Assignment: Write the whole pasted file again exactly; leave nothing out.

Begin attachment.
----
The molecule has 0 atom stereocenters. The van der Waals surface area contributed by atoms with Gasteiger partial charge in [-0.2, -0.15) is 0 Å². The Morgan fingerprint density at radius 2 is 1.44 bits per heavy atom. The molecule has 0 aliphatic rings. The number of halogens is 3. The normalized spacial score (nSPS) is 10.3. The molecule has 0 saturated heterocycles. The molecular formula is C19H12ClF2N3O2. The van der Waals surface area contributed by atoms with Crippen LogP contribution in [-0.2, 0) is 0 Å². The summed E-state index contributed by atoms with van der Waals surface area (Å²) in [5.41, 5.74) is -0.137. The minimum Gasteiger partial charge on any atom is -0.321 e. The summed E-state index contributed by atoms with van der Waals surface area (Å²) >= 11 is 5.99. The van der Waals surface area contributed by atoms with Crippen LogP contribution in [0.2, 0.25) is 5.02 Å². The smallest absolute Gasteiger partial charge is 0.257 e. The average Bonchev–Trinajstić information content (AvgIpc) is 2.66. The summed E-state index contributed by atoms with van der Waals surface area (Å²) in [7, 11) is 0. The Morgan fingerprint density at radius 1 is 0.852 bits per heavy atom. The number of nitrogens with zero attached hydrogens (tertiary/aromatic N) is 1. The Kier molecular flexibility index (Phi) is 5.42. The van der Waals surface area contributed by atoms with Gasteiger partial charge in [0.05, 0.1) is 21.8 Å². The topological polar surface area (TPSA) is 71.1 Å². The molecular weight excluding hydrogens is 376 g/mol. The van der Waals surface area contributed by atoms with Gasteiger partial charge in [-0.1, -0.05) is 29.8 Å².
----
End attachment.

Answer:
The molecule has 0 atom stereocenters. The van der Waals surface area contributed by atoms with Gasteiger partial charge in [-0.2, -0.15) is 0 Å². The Morgan fingerprint density at radius 2 is 1.44 bits per heavy atom. The molecule has 0 aliphatic rings. The number of halogens is 3. The normalized spacial score (nSPS) is 10.3. The molecule has 0 saturated heterocycles. The molecular formula is C19H12ClF2N3O2. The van der Waals surface area contributed by atoms with Crippen LogP contribution in [-0.2, 0) is 0 Å². The summed E-state index contributed by atoms with van der Waals surface area (Å²) in [5.41, 5.74) is -0.137. The minimum Gasteiger partial charge on any atom is -0.321 e. The summed E-state index contributed by atoms with van der Waals surface area (Å²) >= 11 is 5.99. The van der Waals surface area contributed by atoms with Crippen LogP contribution in [0.2, 0.25) is 5.02 Å². The smallest absolute Gasteiger partial charge is 0.257 e. The average Bonchev–Trinajstić information content (AvgIpc) is 2.66. The summed E-state index contributed by atoms with van der Waals surface area (Å²) in [7, 11) is 0. The Morgan fingerprint density at radius 1 is 0.852 bits per heavy atom. The number of nitrogens with zero attached hydrogens (tertiary/aromatic N) is 1. The Kier molecular flexibility index (Phi) is 5.42. The van der Waals surface area contributed by atoms with Gasteiger partial charge in [0.05, 0.1) is 21.8 Å². The topological polar surface area (TPSA) is 71.1 Å². The molecular weight excluding hydrogens is 376 g/mol. The van der Waals surface area contributed by atoms with Gasteiger partial charge in [-0.1, -0.05) is 29.8 Å².